In May 2019, I was training 3 times a week, eating a varied, well balanced diet and travelling interstate for work on a weekly basis. I’ve always been healthy and active but was probably the healthiest I’d ever been. I was 38 years old and I was diagnosed with stage 3 bowel cancer.
Back in August 2018 my GP noticed that my iron levels had dropped from over 100 to around 25. We discussed this and after ruling out other potential causes she gave me 2 stool sample pots to complete over two consecutive days. Whilst I couldn’t see any visible sign of blood in my stools she thought it would be worthwhile to investigate.
25 is still in the normal range for iron levels and I wasn’t concerned. I went on holiday to Europe for a month, set up as a freelance consultant and started working with new clients and before long the sample pots were forgotten.
At the end of March 2019, I went to Uluru with friends for a long weekend and woke up early on the final morning of the trip with agonising stomach pains. I could see a bulge on the bottom right hand side of my stomach and on medical advice took paracetamol and went to the Dr’s the next day. My GP thought it might be a virus so put me on a simple diet for a week to see if it cleared it.
The pain would come and go over the next 5 weeks and just before I was about to go to Mexico for a month long holiday I went back to my GP who recommended more tests be done before I left. Suggestions were that it could be anything –IBS, a virus, Chrohn’s disease a parasite from my trip to the outback, or something more serious – but I don’t remember bowel cancer being explicitly mentioned.
After an ultrasound on my abdominal organs, blood tests, a Urea stomach test and stool samples I received a phone call the same day from my GP to let me know that the stool samples showed blood present and my iron level had dropped further to 9. She said she was concerned and recommended I seriously reconsider my trip to Mexico and see a Gastroenterologist for an endoscopy and colonoscopy. She wrote me an urgent referral and I had the Endo and Gastro 7 days later.
When I came round from sedation the Gastro doctor advised me it wasn’t good news and that unfortunately she’d found an obstruction in my bowel that she was unable to get the camera past. She’d taken biopsies of the obstruction and sent them for pathology testing. She stood at my bedside and wrote out referrals to a colorectal surgeon to discuss next steps, a CT scan to find out more and an iron transfusion to get my energy levels up, the following week.
Things moved fast… in shock, I was picked up from the hospital and went to stay with friends. The weekend passed distracting myself with friends at a food and wine festival trying to carry on as normal. On Monday I went home thinking I wouldn’t find out more until my meeting with the colorectal surgeon on Wednesday. I was at home alone about midday when my Gastro Dr called to advise that the biopsy reports had come back and confirmed cancer.
Within 10 days of the initial tests I’d been diagnosed with cancer. With family asleep over in the UK and friends at work, I called a friend who took me to various appointments and the next few days passed in a blur as I received the iron transfusion and attended the CT scan, swinging between numb shock and hysterical crying. On the Wednesday I met with the colorectal surgeon, accompanied by two close friends.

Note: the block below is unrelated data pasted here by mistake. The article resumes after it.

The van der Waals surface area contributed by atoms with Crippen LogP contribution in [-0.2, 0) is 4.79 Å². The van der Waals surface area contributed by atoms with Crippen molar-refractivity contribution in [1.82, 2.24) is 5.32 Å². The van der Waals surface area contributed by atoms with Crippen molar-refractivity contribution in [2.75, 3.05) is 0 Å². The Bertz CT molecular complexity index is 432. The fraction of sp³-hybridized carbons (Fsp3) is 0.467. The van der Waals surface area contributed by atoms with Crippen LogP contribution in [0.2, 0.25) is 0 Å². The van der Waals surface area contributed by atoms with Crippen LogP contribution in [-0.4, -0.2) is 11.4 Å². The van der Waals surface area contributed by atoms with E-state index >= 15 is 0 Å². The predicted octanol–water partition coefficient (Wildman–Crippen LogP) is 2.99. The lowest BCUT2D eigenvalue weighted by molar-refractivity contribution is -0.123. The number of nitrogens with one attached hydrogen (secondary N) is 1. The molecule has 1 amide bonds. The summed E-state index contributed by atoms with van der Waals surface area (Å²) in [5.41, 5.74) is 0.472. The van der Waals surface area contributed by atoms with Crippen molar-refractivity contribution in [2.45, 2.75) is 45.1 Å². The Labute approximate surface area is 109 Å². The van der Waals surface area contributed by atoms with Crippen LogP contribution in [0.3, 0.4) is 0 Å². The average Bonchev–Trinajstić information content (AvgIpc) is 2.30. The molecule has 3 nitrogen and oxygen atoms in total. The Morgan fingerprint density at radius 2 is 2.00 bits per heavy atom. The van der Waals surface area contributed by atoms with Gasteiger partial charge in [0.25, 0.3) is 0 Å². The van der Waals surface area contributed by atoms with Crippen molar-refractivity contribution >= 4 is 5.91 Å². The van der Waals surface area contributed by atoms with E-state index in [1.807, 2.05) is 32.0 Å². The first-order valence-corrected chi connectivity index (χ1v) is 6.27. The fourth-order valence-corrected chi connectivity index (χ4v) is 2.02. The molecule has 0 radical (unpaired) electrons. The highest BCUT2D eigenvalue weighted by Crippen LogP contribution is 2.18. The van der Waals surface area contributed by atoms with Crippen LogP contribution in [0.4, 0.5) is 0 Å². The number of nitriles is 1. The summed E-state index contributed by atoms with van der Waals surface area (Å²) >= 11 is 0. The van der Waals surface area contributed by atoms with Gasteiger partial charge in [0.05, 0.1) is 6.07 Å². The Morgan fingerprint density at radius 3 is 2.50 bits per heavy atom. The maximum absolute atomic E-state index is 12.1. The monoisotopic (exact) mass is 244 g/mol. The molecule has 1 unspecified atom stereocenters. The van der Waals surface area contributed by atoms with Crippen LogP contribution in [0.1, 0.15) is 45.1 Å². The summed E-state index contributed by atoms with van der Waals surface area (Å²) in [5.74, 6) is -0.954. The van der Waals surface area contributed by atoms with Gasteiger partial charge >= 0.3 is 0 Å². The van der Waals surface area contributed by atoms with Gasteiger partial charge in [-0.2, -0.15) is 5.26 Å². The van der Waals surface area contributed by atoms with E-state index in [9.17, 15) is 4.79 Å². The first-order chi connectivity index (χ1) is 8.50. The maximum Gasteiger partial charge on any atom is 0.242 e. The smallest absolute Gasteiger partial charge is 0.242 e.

He gave me the news from the CT review that it didn’t look like the cancer had spread to other areas outside of the bowel and that whilst the lymph nodes next to the tumour didn’t look enlarged, he wouldn’t know more until after surgery to remove the tumour and surrounding lymph nodes. It looked like it hadn’t spread, so with huge relief we booked in surgery for 3 weeks later. He also advised that any treatment plan would be aggressive and that chemotherapy was still a strong possibility after surgery to ensure we caught it entirely. Having a plan for next steps and the confidence I felt in my surgeon was an incredible relief. The physical and mental anguish was crushing despite the very short wait I had to get diagnosed and I know I’m lucky for things to have moved as fast as they did.
I had elective surgery booked in for June 2019 and I was placed on a low fibre, simple diet until then. Unfortunately, despite following the diet, a week before my scheduled surgery I was rushed to ER with a partial obstruction of my bowel near the tumour. I had keyhole surgery to remove a 3cm tumour, 15cm of my ascending colon on my right hand side and 33 lymph nodes. I was in hospital for a week and recovered well with no major complications. Cancer was found in 3 of the lymph nodes and following consultation with my colorectal surgeon, I was advised that I had stage 3b bowel cancer that could have been growing for 5 to 10 years. Six months of chemotherapy treatment on a fortnightly basis was recommended. I had a port-a-cath fitted in July and started chemotherapy at the beginning of August 2019 after 8 weeks rest and recovery from surgery.
I had keyhole surgery and recovered well. 12 weeks on from surgery, and my diet is pretty much back to normal. I’m 2 rounds into 12 rounds of chemo and so far, I’ve been coping well. The first round I had this horrible feeling of feeling really gross and toxic. I always tried to put good things into my body and look after it and knowing that you have to put highly toxic chemicals into you that will make you feel worse before you hopefully get better made me feel really emotional and sad.
The second round was easier and I’m learning workarounds for various side effects. For example, I get neuropathy in my fingers (the drugs make my hands sensitive to cold for about a week) so I use oven gloves to get things out the fridge! I listen to my body and when I get tired I rest. So far I’ve been sleeping well and my appetite is still good with no nausea.